This page describes an example analysis of an individual disease. First, go to the traits tab and search for Schizophrenia, or follow this link to the schizophrenia trait view.
The first table of the Trait View shows all of the transcriptome-wide significant associations for the given trait (after bonferroni correction for all models tested). Loci have been grouped into contiguous blocks and model selection run on each locus to identify the independently significant genes (which are reported in the right-most column).
The second table of the Trait View shows all pleiotropic associations to other traits for any of the independently significant genes. You can filter this table by disease or gene. The table is ordered by the “Chi2 ratio” which is computed as the average Chi2 statistic for the selected genes in the secondary trait, divided by the average statistic for all genes in the secondary trait. Ignoring issues of LD, this is an estimate of the heritability enrichment of the target genes relative to all genes and tends to provide reasonable results. For example, we can see that schizophrenia associated genes are also enriched for bipolar disorder, smoking, blood pressure, anxiety, nervous feelings, etc. The remaining columns list the number of significant genes in the target trait at Bonferroni correction [+] and at transcriptome-wide significance [++], the correlation of effect-sizes across the [+] genes, as well as links to each of the [+] genes.
NB: (1) although we represent the associations as genes, we are actually testing for the same associated tissue/model; (2) we use the jointly significant genes so that the pleiotropy statistics are computed from independent data points, but other correlated genes from each locus should also be treated as pleiotropic.
The third table of the Trait View shows the breakdown of associations by gene expression panel. These are ordered by the average TWAS Chi2 statistic in the panel – an estimate of the average trait heritability explained by predictors from that expression study. The columns also report the # and % of significant associations from that study. In this case, we see no relevant tissue-specific enrichment for schizophrenia (see Prostate Cancer for an example of tissue specificity).
Click on locus #8 in the schizophrenia associations table to go to the Locus View for the CNTN4 locus. The top panel shows a Manhattan plot of the GWAS association before and after conditioning on the predicted expression (see About for more details on conditioning). The next panel shows all of the significantly associated models, their model performance, correlation with the top index SNP, and coloc posterior probabilities (PP3 = two distinct causal variants; PP4 = a single shared causal variant). Here we see a single predictive model for CNTN4 at this locus (from CommonMind brain) with a high PP4 and a much stronger TWAS vs eQTL Z-score, suggesting the TWAS is aggregating additional predictive signal - all good indicators of a pleiotropic effect. Since only one model is significant in the locus it is the “joint”ly selected model by default.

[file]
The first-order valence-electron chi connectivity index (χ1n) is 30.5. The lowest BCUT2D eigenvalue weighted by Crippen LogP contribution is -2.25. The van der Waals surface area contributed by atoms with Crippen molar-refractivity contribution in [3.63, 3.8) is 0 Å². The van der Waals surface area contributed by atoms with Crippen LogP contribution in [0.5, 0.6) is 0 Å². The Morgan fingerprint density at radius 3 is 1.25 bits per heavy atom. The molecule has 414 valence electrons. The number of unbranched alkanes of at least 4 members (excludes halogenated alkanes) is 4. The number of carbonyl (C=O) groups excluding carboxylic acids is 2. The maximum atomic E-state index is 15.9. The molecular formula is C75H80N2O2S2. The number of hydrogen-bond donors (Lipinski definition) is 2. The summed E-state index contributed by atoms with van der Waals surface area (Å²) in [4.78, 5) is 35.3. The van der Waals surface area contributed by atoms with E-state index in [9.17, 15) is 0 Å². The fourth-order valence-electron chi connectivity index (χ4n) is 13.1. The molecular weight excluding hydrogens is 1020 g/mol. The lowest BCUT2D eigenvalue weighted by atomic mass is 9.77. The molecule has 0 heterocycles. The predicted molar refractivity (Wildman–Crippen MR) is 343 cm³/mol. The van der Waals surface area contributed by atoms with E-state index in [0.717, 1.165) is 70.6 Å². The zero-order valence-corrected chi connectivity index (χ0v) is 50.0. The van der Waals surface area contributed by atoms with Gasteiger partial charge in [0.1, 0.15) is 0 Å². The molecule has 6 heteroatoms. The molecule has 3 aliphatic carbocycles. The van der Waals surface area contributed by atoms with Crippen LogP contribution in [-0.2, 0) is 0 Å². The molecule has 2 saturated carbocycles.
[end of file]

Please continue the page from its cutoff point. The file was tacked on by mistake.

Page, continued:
Click on CNTN4 to go to the Gene View. The top table shows all of the predictive models that have been computed for this gene and their respective performance. Here we again see that for the model trained in brain, the best multivariate predictive model (in this case elastic net with cross-validation P=4.7e-07) far outperforms the best eQTL (P=2.3e-04), which provides further confidence that the TWAS predictor is capturing real additional signal and leading to a more significant disease association.
The second table of the gene view shows a heatmap of association for this gene between all traits (rows) and all models (columns 4-). We order the heatmap by the “avg Chi2 ratio” column, which is computed as the average Chi2 for the gene-disease pair (across all models) divided by the average Chi2 for all genes in the listed disease (across all models). This normalization accounts for sample size and heritability differences between traits and emphasize associations that are stronger than expected by chance (without the normalization, highly heritable and polygenic traits like height, for example, would constantly be at the top of the list simply because they have so many detectable causal variants). The subsequent columns list the raw average Chi2 statistic, maximum Chi2 statistic across all models (to filter for model-specific associations), and then the individual Z-scores for each model. Here we see that schizophrenia is the second most enriched trait for CNTN4 associations, followed by feelings-related measurements – potentially informing our understanding of how this gene fits into the cross-trait relationships. Sorting on column #1 shows that the brain model is only significantly associated with schizophrenia. Sorting on the “max chi2” column shows that no other models are strongly associated (with any trait), i.e. this is a brain-specific effect.
CNTN4 was recently implicated in schizophrenia and shown to change neurodevelopment in zebrafish by Fromer et al. 2016 Nat Neurosci.